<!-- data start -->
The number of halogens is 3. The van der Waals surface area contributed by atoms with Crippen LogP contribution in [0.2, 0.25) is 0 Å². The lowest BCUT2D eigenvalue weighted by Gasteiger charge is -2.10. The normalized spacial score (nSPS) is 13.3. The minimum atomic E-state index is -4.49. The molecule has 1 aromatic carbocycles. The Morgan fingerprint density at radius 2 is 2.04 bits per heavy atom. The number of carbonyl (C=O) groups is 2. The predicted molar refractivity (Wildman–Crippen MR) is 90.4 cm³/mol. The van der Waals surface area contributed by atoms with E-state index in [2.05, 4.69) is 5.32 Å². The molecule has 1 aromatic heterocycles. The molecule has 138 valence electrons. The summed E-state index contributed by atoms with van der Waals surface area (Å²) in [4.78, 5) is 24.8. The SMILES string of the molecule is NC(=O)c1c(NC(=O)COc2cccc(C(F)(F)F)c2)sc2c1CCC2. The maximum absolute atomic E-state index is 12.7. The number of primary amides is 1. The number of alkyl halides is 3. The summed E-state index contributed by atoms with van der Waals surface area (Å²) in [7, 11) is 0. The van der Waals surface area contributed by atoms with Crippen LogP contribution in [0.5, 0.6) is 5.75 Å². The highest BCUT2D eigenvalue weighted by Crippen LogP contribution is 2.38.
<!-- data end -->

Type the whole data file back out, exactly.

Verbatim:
The number of halogens is 3. The van der Waals surface area contributed by atoms with Crippen LogP contribution in [0.2, 0.25) is 0 Å². The lowest BCUT2D eigenvalue weighted by Gasteiger charge is -2.10. The normalized spacial score (nSPS) is 13.3. The minimum atomic E-state index is -4.49. The molecule has 1 aromatic carbocycles. The Morgan fingerprint density at radius 2 is 2.04 bits per heavy atom. The number of carbonyl (C=O) groups is 2. The predicted molar refractivity (Wildman–Crippen MR) is 90.4 cm³/mol. The van der Waals surface area contributed by atoms with E-state index in [2.05, 4.69) is 5.32 Å². The molecule has 1 aromatic heterocycles. The molecule has 138 valence electrons. The summed E-state index contributed by atoms with van der Waals surface area (Å²) in [4.78, 5) is 24.8. The SMILES string of the molecule is NC(=O)c1c(NC(=O)COc2cccc(C(F)(F)F)c2)sc2c1CCC2. The maximum absolute atomic E-state index is 12.7. The number of primary amides is 1. The number of alkyl halides is 3. The summed E-state index contributed by atoms with van der Waals surface area (Å²) in [7, 11) is 0. The van der Waals surface area contributed by atoms with Crippen LogP contribution in [0.5, 0.6) is 5.75 Å². The highest BCUT2D eigenvalue weighted by Crippen LogP contribution is 2.38.